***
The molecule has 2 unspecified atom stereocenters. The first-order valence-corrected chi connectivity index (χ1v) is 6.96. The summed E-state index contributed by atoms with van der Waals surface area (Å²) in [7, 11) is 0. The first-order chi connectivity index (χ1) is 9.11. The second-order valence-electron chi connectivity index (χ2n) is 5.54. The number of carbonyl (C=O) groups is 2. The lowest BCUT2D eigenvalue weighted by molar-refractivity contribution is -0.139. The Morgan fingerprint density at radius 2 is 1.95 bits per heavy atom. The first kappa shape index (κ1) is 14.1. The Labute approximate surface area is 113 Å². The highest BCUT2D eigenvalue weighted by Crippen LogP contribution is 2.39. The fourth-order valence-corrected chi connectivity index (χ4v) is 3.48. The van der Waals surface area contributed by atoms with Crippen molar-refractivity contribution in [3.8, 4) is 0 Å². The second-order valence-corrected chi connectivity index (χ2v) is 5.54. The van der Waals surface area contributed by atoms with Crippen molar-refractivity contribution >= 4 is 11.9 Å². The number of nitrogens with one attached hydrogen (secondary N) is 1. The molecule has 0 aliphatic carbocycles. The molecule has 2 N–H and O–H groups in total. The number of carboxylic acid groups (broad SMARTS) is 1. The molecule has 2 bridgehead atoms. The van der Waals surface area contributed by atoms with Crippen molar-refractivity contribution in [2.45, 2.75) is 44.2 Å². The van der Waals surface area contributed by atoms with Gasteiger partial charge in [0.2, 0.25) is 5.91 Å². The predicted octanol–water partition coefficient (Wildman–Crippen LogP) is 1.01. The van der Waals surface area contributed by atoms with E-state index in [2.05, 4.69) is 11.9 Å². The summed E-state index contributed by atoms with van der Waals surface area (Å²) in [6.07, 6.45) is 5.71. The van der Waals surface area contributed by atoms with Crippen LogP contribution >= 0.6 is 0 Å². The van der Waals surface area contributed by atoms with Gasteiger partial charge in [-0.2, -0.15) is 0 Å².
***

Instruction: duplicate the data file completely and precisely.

The molecule has 2 unspecified atom stereocenters. The first-order valence-corrected chi connectivity index (χ1v) is 6.96. The summed E-state index contributed by atoms with van der Waals surface area (Å²) in [7, 11) is 0. The first-order chi connectivity index (χ1) is 9.11. The second-order valence-electron chi connectivity index (χ2n) is 5.54. The number of carbonyl (C=O) groups is 2. The lowest BCUT2D eigenvalue weighted by molar-refractivity contribution is -0.139. The Morgan fingerprint density at radius 2 is 1.95 bits per heavy atom. The first kappa shape index (κ1) is 14.1. The Labute approximate surface area is 113 Å². The highest BCUT2D eigenvalue weighted by Crippen LogP contribution is 2.39. The fourth-order valence-corrected chi connectivity index (χ4v) is 3.48. The van der Waals surface area contributed by atoms with Crippen molar-refractivity contribution in [3.8, 4) is 0 Å². The second-order valence-corrected chi connectivity index (χ2v) is 5.54. The van der Waals surface area contributed by atoms with Crippen molar-refractivity contribution >= 4 is 11.9 Å². The number of nitrogens with one attached hydrogen (secondary N) is 1. The molecule has 0 aliphatic carbocycles. The molecule has 2 N–H and O–H groups in total. The number of carboxylic acid groups (broad SMARTS) is 1. The molecule has 2 bridgehead atoms. The van der Waals surface area contributed by atoms with Crippen molar-refractivity contribution in [2.45, 2.75) is 44.2 Å². The van der Waals surface area contributed by atoms with Gasteiger partial charge in [0.2, 0.25) is 5.91 Å². The predicted octanol–water partition coefficient (Wildman–Crippen LogP) is 1.01. The van der Waals surface area contributed by atoms with E-state index in [2.05, 4.69) is 11.9 Å². The summed E-state index contributed by atoms with van der Waals surface area (Å²) in [6.07, 6.45) is 5.71. The van der Waals surface area contributed by atoms with Crippen LogP contribution >= 0.6 is 0 Å². The van der Waals surface area contributed by atoms with Gasteiger partial charge in [-0.2, -0.15) is 0 Å².